Five charts on Coller’s latest barometer

Investors think GPs are not taking climate change seriously enough and want more opportunities to interact directly with other LPs, according to a Coller Capital report.

Limited partners want more interaction with one another and are looking to improve oversight of their portfolios, according to Coller Capital‘s Global Private Equity Barometer for summer 2020 published on Monday.

Coller conducted the survey between February and March, before the covid-19 pandemic struck global markets, and gathered responses from 107 LPs.

There’s been a big leap in LP satisfaction with GP transparency: 82 percent are satisfied with the transparency of their GPs’ disclosures and communications, up from less than 40 percent in the years following the global financial crisis.

Remco Haaxman, a partner at Coller Capital, noted that this is a function of LPs being required to be much more on top of their portfolios. “LPs face a lot of scrutiny these days that’s really forcing them to be more informed about what they own and how they own it.”

Haaxman added that advancements in technology have also made it easier for LPs to be much more knowledgeable about their portfolios.

In line with this, half of LPs expect to ask GPs for independent portfolio valuations, the survey found. Sixty percent of LPs also expect to use data providers that collect standardised performance data direct from GPs within the next three years.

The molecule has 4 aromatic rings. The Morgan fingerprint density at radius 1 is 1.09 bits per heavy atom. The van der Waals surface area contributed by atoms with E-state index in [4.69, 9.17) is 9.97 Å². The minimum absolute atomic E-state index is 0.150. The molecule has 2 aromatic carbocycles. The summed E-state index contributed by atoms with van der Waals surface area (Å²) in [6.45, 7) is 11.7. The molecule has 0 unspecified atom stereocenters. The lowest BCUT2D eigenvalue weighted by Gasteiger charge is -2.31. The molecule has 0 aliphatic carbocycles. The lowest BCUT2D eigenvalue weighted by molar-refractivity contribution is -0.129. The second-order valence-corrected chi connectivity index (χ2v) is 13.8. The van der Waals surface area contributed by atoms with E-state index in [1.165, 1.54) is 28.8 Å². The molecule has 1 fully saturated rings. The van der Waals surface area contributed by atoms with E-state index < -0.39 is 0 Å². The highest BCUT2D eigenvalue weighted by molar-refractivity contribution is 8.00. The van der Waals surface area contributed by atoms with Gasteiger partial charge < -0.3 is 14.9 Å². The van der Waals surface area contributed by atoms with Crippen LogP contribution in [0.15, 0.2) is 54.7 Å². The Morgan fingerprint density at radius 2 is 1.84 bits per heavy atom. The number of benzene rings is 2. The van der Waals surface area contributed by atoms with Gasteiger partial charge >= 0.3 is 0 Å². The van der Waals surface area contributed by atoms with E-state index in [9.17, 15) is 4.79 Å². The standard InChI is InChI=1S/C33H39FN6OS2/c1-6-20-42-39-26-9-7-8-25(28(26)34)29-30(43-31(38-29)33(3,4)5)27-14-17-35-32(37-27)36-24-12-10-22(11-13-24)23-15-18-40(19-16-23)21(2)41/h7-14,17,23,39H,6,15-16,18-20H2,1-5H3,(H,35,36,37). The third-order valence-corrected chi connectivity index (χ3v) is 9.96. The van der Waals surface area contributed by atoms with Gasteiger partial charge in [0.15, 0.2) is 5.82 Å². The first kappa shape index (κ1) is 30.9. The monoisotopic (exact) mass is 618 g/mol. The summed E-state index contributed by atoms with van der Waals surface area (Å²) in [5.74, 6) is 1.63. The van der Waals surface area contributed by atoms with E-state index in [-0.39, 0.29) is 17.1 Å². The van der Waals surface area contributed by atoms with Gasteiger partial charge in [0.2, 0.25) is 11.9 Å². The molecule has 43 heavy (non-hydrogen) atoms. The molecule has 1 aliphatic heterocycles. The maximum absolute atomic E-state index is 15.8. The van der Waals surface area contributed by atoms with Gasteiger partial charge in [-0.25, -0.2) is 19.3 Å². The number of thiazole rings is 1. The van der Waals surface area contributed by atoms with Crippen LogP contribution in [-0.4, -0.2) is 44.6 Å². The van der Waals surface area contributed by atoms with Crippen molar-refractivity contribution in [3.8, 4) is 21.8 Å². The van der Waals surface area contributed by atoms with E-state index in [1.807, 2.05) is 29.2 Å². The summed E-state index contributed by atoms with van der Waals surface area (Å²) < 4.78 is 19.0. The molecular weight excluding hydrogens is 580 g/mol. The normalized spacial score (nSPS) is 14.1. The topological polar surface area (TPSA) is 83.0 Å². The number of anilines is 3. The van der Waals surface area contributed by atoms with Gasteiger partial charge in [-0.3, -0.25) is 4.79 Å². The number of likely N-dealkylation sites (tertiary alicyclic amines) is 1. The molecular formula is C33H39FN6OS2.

Investors also want more interaction with one another. LPs in North America and Asia-Pacific would most like to know more LPs from elsewhere in the world. For North America, this could be due to certain types of investors being unable to travel, such as public pension funds, even before the coronavirus pandemic, Haaxman noted.

In Asia, the relatively immature private equity market is a reason for Asian LPs to want to establish relationships with investors in more developed markets, he added.

The private equity industry is also going to become more concentrated, with three-quarters of LPs expecting to allocate capital to the largest GPs in the next five years.

According to Haaxman, this is a “virtuous circle for large GPs and a trend that amplifies itself”.

He noted that these GPs have done well throughout and in the aftermath of the global financial crisis, and better performance increases the chances of investors re-upping commitments. This also increases these firms’ budgets to hire more people and spend more on investor relations.

Lastly, climate change and ESG remain hot topics among LPs.

The survey revealed many LPs think GPs are not taking the risks of climate change seriously enough in their investment policies and practices. More than 75 percent of Asian LPs hold this view, compared with 65 percent of European LPs and 47 percent of North American LPs.

European LPs remain the most outspoken and proactive about climate change and ESG. There is broad consensus among European LPs (83 percent) on ESG policy in their organisations and well over half of them expect to be carbon neutral by 2030.